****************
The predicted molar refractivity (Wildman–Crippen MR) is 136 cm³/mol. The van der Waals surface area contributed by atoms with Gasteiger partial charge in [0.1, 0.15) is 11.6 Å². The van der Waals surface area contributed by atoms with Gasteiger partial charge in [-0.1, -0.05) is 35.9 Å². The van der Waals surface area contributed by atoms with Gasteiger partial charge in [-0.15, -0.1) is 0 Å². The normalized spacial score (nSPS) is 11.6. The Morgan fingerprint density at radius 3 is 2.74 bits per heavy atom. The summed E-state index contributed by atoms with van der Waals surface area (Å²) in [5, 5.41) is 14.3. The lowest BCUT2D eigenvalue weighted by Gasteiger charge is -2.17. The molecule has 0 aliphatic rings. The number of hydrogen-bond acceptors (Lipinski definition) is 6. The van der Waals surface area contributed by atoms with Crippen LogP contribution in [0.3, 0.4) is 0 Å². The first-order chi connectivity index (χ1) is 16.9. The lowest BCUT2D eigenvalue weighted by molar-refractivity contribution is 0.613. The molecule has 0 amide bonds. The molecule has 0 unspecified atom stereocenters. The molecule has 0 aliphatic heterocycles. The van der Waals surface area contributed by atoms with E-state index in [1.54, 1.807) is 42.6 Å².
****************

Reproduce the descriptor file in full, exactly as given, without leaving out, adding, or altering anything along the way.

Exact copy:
The predicted molar refractivity (Wildman–Crippen MR) is 136 cm³/mol. The van der Waals surface area contributed by atoms with Gasteiger partial charge in [0.1, 0.15) is 11.6 Å². The van der Waals surface area contributed by atoms with Gasteiger partial charge in [-0.1, -0.05) is 35.9 Å². The van der Waals surface area contributed by atoms with Gasteiger partial charge in [-0.15, -0.1) is 0 Å². The normalized spacial score (nSPS) is 11.6. The Morgan fingerprint density at radius 3 is 2.74 bits per heavy atom. The summed E-state index contributed by atoms with van der Waals surface area (Å²) in [5, 5.41) is 14.3. The lowest BCUT2D eigenvalue weighted by Gasteiger charge is -2.17. The molecule has 0 aliphatic rings. The number of hydrogen-bond acceptors (Lipinski definition) is 6. The van der Waals surface area contributed by atoms with Crippen LogP contribution in [0.3, 0.4) is 0 Å². The first-order chi connectivity index (χ1) is 16.9. The lowest BCUT2D eigenvalue weighted by molar-refractivity contribution is 0.613. The molecule has 0 amide bonds. The molecule has 0 unspecified atom stereocenters. The molecule has 0 aliphatic heterocycles. The van der Waals surface area contributed by atoms with E-state index in [1.54, 1.807) is 42.6 Å².